Salt Creek Butterfield

Lately, rains fell and Salt Creek flows, shallow water pools form and grass sprouts from the bank.

Near Abilene, the Butterfield mail and stage line crossed the semi-arid desert, terminating in San Francisco.  Behind this historical marker, my friend Blu Cooksey leases the pasture for cattle.  Near where the Butterfield stables stood, nails, mule shoes and horse shoes may still be found after a hard rain.

I must mow the lawn about the ranch house since rains have come this spring.  Last year, I mowed only twice because of the drought.

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10 Comments

Filed under Dusty Blu, Salt Creek

10 responses to “Salt Creek Butterfield

  1. At The Place between Kerrville and Medina, hard rains would leave old stone chips visible around the cooking mound near the creek – sometimes, an arrowhead or scraper would show up.

    I’ve never heard of the Butterfield mail and stage. Now that I have, and know it terminated in San Francisco, I can’t help but wonder if some of your Butterfields ended up as forebears of Paul Butterfield, he of blues band fame. Since you have to go out and mow, I’ll leave you with a great Butterfield piece – Work Song .

    • The Place — is that your family’s land? Love walking after hard rains, finding chips, scrapers, bones. I listened to Work Song. Harmonica is strong and beat is sound. Most likely, Paul Butterfield is from the stagecoach family.

      • Oh – The Place. No, not family land. It was 23 acres of undeveloped land out on the old Spicer Ranch southwest of Kerrville a few miles off TX16. There was a cabin, but no utilities. Life there was Coleman lanterns, wood-burning stove, water from the springs. At one point “improvements” were made. A submersible pump in a hand-dammed pool lifted water up the hillside to a 50 gallon barrel in a tree that fed into the cabin, and we found a two-burner propane apartment stove that made us right uptown. And there were screens on the windows.

        The best part was, it was at the end of an almost invisible road, and down in the valley. The folks from Houston, Dallas and San Antonio built high for the view, and left us and the critters alone.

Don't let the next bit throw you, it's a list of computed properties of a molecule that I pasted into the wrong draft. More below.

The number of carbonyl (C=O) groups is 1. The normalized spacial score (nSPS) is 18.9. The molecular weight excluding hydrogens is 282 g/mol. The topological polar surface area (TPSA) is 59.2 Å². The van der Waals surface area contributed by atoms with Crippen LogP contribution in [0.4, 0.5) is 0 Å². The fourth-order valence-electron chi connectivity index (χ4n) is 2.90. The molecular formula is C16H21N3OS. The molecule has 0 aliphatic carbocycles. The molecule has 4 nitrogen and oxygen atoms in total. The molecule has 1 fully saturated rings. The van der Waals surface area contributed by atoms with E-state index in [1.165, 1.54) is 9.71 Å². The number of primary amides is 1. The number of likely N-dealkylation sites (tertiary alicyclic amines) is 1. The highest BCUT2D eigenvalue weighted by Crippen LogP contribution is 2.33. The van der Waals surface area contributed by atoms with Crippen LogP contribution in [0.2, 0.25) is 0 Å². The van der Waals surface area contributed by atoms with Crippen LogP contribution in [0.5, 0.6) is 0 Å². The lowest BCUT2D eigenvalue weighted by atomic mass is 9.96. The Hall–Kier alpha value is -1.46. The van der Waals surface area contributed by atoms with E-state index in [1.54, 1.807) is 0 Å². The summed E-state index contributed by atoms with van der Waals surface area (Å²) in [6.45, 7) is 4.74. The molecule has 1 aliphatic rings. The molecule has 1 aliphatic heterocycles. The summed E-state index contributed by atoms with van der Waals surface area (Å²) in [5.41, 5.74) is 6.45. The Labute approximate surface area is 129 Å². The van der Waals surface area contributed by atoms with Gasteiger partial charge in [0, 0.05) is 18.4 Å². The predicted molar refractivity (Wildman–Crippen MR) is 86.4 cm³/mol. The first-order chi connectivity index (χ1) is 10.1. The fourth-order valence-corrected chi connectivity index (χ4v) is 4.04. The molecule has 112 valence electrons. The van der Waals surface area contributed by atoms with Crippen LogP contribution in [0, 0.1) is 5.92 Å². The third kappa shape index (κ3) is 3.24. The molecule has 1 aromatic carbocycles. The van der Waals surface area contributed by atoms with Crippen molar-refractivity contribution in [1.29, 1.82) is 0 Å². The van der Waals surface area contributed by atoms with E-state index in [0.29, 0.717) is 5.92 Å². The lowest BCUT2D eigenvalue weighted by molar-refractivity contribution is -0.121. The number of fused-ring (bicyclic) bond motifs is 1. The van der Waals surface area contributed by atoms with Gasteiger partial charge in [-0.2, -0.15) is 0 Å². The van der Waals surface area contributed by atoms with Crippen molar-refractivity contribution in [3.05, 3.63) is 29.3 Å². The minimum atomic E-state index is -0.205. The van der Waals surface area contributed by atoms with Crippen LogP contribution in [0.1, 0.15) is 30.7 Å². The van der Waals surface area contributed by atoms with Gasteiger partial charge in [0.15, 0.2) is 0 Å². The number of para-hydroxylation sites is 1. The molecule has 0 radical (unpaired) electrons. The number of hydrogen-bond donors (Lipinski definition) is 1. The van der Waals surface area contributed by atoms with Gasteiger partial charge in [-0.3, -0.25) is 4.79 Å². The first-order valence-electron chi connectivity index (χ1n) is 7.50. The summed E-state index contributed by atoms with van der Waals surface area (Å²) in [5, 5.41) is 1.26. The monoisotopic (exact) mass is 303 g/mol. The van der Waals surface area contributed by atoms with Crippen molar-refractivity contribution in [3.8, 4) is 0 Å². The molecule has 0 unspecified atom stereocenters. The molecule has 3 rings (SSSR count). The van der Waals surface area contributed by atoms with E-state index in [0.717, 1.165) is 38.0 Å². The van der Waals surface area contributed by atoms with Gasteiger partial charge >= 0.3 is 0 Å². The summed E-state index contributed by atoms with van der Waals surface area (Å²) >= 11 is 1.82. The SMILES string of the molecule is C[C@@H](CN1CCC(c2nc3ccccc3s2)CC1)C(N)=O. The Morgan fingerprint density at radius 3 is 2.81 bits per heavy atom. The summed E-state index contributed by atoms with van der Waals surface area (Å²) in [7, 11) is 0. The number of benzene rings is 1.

Gee. Can you tell I miss it? 😉

      • Yes, I can tell you miss it. Maybe you will go back? Coleman lanterns, the wood-burning stove. I know those objects well. Neat on the “improvements.” I love those undeveloped places, parcels that have not been plowed or cleared or whatever “progress” is has done to it. Those almost-invisible roads: they are there. Find them.

  2. I love walking around in historic areas imagining the life that our hearty pioneers lived. Finding artifacts is always an added bonus. Will check out the history of the Butterfield and mail and stage line. And, thanks to shoreacres for posting Work Song. Love harmonica.

  3. Rubia

    Jack, it is so good to see you are still here at Sage to Meadow! Did the Butterfield stables stand somewhere in the location of the field you photographed?

    • I believe that the stables were in the background, just to the right of marker, perhaps at the far end of the field. Blu wishes to take me to the site. I’ll go one day. Thank you for the welcome back, Rubia. Sometimes the magic works to walk in the Grove and write, and other times all the magic in the world will not bring the muse to my desk, my grove, my field, to me. That’s a take-off on Old Lodge Skins in Little Big Man, a movie you should, we all should, watch. “Sometimes the magic works, sometimes it doesn’t.” — English translation from Lakota. Of course, that quote can apply to many contexts.

  4. I would not mind only mowing the lawn twice in a season! I seriously am looking into alternatives to lawns where we have to mow at least once a week or else it looks like a hayfield. I only have about an acre of grass but its on a steep hillside and the mowing is grueling. Too steep for a garden tractor so its all done with a walk behind mower.

    I love the notion that you have adequate water, so far, this year. That must be a load off your mind.

    • Yes, it is a load off my mind, Bill. That is grueling to mow on the hillside like that. An acre of grass is plenty large, I know. I estimate I have one-half acre to mow, including around the barn. I’ve had rains since I mowed a few days ago and I imagine I will mow in one to two weeks. I don’t mind this year since the dry weather last year.

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